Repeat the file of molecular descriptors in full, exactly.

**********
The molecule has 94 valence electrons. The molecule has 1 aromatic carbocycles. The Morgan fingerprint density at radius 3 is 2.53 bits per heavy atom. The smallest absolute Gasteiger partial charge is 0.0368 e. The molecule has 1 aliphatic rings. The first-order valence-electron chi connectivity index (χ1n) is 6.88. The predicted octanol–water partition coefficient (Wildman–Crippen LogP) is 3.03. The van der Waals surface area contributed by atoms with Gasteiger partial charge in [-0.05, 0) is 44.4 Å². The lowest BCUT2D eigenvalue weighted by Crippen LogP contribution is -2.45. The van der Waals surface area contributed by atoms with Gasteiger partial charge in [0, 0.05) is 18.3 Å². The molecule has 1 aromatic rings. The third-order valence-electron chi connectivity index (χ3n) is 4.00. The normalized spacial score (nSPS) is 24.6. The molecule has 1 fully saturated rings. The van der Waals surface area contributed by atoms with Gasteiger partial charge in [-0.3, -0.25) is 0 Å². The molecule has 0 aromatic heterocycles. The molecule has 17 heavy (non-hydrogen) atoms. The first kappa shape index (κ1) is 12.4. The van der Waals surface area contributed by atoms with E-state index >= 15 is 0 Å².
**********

The molecule has 94 valence electrons. The molecule has 1 aromatic carbocycles. The Morgan fingerprint density at radius 3 is 2.53 bits per heavy atom. The smallest absolute Gasteiger partial charge is 0.0368 e. The molecule has 1 aliphatic rings. The first-order valence-electron chi connectivity index (χ1n) is 6.88. The predicted octanol–water partition coefficient (Wildman–Crippen LogP) is 3.03. The van der Waals surface area contributed by atoms with Gasteiger partial charge in [-0.05, 0) is 44.4 Å². The lowest BCUT2D eigenvalue weighted by Crippen LogP contribution is -2.45. The van der Waals surface area contributed by atoms with Gasteiger partial charge in [0, 0.05) is 18.3 Å². The molecule has 1 aromatic rings. The third-order valence-electron chi connectivity index (χ3n) is 4.00. The normalized spacial score (nSPS) is 24.6. The molecule has 1 fully saturated rings. The van der Waals surface area contributed by atoms with Gasteiger partial charge in [-0.3, -0.25) is 0 Å². The molecule has 0 aromatic heterocycles. The molecule has 17 heavy (non-hydrogen) atoms. The first kappa shape index (κ1) is 12.4. The van der Waals surface area contributed by atoms with E-state index >= 15 is 0 Å².